NAPSNet Daily Report
thursday, february 1, 2001

I. United States

II. Republic of Korea

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I. United States

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1. Russia-DPRK Summit

Agence France Presse ("MOSCOW DENIES RUSSIA-NKOREA SUMMIT TO BE HELD THIS MONTH," Moscow, 2/1/01) reported that Russian foreign ministry sources denied Japanese media reports on Thursday that Russian President Vladimir Putin and DPRK leader Kim Jong-il would hold a February 25-26 summit in the Siberian city of Irkutsk. In reference to a Sankei Shimbun report, an undisclosed foreign ministry source told Interfax, "These reports are not true. North Korean leader Kim Jong-Il's visit to Russia has been set for an entirely different time."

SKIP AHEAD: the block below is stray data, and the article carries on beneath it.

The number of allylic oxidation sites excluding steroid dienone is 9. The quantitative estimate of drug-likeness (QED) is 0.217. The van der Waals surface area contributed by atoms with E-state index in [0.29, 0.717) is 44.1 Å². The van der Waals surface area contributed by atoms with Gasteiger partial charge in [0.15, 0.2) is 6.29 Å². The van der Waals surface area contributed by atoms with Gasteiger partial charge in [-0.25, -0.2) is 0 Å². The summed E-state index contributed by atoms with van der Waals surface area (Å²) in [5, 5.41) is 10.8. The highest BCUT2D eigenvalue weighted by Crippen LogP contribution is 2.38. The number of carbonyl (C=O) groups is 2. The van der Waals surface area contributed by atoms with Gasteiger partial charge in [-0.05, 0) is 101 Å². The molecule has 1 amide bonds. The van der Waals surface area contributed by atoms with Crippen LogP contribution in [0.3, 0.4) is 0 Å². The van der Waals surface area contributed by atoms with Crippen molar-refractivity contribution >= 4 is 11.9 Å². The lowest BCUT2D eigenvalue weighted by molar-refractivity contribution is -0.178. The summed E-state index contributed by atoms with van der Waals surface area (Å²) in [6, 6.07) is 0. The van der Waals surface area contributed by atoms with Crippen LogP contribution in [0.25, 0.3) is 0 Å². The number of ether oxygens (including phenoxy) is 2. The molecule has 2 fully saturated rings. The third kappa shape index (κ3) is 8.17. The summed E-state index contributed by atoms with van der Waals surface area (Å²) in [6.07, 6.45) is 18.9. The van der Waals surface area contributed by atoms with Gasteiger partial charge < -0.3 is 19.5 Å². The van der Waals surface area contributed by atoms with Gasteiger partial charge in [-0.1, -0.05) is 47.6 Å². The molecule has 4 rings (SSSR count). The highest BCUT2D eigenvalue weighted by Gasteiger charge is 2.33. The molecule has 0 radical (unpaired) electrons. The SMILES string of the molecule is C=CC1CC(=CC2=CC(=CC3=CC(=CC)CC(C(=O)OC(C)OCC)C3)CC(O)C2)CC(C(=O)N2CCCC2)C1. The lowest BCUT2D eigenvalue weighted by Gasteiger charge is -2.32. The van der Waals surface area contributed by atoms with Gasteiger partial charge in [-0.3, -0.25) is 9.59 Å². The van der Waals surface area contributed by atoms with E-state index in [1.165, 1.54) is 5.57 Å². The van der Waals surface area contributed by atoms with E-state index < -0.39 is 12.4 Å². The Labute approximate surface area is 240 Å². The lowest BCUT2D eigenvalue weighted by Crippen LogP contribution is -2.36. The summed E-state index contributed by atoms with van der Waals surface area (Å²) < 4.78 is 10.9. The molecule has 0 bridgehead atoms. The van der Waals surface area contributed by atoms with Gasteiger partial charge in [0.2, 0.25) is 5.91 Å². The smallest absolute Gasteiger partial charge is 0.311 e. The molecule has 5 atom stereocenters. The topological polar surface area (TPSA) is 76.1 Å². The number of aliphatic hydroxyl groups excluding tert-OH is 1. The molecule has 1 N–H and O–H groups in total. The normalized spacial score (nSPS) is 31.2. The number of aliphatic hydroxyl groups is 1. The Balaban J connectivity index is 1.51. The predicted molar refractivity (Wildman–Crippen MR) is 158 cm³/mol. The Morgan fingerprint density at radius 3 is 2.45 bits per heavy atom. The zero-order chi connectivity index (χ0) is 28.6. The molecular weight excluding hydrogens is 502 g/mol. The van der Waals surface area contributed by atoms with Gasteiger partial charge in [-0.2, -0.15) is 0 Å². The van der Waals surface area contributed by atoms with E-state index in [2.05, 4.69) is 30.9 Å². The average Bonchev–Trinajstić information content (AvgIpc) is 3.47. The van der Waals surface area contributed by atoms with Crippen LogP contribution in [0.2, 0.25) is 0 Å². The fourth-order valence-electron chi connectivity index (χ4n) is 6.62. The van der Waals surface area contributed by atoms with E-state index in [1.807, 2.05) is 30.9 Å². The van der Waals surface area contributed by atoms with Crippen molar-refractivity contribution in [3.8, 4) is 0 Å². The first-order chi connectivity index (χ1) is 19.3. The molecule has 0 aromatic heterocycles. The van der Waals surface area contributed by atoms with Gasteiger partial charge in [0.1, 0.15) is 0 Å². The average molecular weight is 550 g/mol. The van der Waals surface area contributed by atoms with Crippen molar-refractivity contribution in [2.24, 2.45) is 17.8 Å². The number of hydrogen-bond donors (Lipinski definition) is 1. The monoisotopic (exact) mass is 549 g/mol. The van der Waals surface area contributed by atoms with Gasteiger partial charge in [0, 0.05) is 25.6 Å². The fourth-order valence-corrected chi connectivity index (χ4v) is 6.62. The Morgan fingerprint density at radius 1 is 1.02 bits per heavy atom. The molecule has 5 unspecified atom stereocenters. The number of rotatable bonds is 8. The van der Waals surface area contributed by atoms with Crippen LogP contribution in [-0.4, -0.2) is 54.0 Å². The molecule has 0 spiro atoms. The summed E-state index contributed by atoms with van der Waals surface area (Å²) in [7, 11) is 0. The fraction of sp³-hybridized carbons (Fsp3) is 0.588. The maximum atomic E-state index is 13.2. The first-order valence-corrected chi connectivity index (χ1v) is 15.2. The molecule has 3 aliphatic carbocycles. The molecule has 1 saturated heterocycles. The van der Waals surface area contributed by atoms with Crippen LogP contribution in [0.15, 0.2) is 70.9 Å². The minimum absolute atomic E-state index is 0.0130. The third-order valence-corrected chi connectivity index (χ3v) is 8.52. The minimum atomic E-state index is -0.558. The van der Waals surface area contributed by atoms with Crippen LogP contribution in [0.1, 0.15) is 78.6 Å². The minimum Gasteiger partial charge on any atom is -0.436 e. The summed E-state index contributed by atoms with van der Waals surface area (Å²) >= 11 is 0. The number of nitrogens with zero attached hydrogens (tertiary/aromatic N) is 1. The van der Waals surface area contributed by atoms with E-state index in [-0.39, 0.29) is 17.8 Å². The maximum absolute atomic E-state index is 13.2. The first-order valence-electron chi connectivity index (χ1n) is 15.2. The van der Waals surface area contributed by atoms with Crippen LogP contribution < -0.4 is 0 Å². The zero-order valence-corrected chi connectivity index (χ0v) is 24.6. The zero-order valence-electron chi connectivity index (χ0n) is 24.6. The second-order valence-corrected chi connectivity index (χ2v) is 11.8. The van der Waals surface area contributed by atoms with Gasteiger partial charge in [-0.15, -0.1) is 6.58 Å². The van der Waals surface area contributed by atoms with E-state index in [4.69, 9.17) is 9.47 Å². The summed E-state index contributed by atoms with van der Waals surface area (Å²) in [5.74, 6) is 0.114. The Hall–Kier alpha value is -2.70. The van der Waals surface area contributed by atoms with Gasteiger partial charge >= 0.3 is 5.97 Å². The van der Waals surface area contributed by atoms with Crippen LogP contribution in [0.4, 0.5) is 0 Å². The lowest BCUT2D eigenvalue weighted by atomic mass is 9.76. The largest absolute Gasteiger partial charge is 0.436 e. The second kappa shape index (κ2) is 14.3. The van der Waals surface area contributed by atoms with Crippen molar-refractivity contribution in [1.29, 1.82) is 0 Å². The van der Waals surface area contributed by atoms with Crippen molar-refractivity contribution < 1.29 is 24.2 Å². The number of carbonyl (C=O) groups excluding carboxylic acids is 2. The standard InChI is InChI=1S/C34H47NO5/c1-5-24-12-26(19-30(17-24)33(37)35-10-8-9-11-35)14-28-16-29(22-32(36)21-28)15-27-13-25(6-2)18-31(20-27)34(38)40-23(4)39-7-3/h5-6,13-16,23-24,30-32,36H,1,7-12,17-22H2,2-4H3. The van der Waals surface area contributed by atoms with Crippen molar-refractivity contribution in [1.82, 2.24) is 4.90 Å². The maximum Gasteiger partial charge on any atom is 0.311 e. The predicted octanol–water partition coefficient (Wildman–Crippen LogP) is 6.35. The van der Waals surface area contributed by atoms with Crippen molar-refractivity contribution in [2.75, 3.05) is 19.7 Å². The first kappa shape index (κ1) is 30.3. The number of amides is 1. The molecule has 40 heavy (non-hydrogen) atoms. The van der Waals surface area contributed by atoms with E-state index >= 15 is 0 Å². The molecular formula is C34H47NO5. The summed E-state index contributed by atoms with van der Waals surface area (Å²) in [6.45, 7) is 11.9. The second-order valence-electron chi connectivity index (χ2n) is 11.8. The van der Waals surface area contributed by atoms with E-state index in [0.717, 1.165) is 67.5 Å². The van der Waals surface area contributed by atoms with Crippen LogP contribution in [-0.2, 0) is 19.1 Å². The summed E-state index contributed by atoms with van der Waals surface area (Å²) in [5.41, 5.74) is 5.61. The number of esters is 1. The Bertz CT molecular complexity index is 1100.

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2. South China Sea Dispute

Agence France Presse ("PHILIPPINE NAVY BOARD CHINESE FISHING BOATS IN SOUTH CHINA SEA," Manila, 2/1/01) reported that the Philippine Foreign Secretary Lauro Baja said on Thursday that its navy boarded four Chinese fishing vessels near a disputed South China Sea shoal and ordered the fishermen to leave the area. The Chinese boats were ordered to leave Scarborough Shoal, but no arrests were made.

II. Republic of Korea

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1. ROK Policy towards DPRK